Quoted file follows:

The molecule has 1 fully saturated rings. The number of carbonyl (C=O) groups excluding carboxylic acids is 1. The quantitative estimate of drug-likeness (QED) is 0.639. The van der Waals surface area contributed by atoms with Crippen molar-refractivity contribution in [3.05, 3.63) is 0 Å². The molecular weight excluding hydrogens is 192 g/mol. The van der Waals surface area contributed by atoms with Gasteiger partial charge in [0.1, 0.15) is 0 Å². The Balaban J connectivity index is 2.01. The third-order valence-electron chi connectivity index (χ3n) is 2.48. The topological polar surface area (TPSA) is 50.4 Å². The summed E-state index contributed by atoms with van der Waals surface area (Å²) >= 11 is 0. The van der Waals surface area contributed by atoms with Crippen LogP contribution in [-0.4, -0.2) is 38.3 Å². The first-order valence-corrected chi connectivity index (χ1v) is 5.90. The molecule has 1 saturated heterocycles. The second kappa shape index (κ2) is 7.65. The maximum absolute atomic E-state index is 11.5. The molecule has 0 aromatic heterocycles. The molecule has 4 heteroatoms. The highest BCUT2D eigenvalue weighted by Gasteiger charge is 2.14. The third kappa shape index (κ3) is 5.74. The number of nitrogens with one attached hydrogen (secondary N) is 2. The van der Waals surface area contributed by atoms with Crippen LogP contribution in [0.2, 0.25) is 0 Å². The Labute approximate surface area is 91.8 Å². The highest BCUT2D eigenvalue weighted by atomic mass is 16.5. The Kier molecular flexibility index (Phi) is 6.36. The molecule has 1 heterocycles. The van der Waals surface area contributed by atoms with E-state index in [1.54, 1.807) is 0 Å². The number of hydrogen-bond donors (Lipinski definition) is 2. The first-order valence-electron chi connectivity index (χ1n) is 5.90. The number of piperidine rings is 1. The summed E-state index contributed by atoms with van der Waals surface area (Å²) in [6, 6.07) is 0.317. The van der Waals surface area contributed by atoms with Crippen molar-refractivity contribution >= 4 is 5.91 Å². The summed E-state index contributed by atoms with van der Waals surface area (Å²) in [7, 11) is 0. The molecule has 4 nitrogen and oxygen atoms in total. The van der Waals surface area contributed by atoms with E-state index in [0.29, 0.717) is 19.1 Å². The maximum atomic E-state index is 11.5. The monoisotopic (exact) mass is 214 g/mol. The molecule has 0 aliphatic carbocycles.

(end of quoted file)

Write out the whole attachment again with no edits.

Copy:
The molecule has 1 fully saturated rings. The number of carbonyl (C=O) groups excluding carboxylic acids is 1. The quantitative estimate of drug-likeness (QED) is 0.639. The van der Waals surface area contributed by atoms with Crippen molar-refractivity contribution in [3.05, 3.63) is 0 Å². The molecular weight excluding hydrogens is 192 g/mol. The van der Waals surface area contributed by atoms with Gasteiger partial charge in [0.1, 0.15) is 0 Å². The Balaban J connectivity index is 2.01. The third-order valence-electron chi connectivity index (χ3n) is 2.48. The topological polar surface area (TPSA) is 50.4 Å². The summed E-state index contributed by atoms with van der Waals surface area (Å²) >= 11 is 0. The van der Waals surface area contributed by atoms with Crippen LogP contribution in [-0.4, -0.2) is 38.3 Å². The first-order valence-corrected chi connectivity index (χ1v) is 5.90. The molecule has 1 saturated heterocycles. The second kappa shape index (κ2) is 7.65. The maximum absolute atomic E-state index is 11.5. The molecule has 0 aromatic heterocycles. The molecule has 4 heteroatoms. The highest BCUT2D eigenvalue weighted by Gasteiger charge is 2.14. The third kappa shape index (κ3) is 5.74. The number of nitrogens with one attached hydrogen (secondary N) is 2. The van der Waals surface area contributed by atoms with Crippen LogP contribution in [0.2, 0.25) is 0 Å². The Labute approximate surface area is 91.8 Å². The highest BCUT2D eigenvalue weighted by atomic mass is 16.5. The Kier molecular flexibility index (Phi) is 6.36. The molecule has 1 heterocycles. The van der Waals surface area contributed by atoms with E-state index in [1.54, 1.807) is 0 Å². The number of hydrogen-bond donors (Lipinski definition) is 2. The first-order valence-electron chi connectivity index (χ1n) is 5.90. The number of piperidine rings is 1. The summed E-state index contributed by atoms with van der Waals surface area (Å²) in [6, 6.07) is 0.317. The van der Waals surface area contributed by atoms with Crippen molar-refractivity contribution >= 4 is 5.91 Å². The summed E-state index contributed by atoms with van der Waals surface area (Å²) in [7, 11) is 0. The molecule has 4 nitrogen and oxygen atoms in total. The van der Waals surface area contributed by atoms with E-state index in [0.29, 0.717) is 19.1 Å². The maximum atomic E-state index is 11.5. The monoisotopic (exact) mass is 214 g/mol. The molecule has 0 aliphatic carbocycles.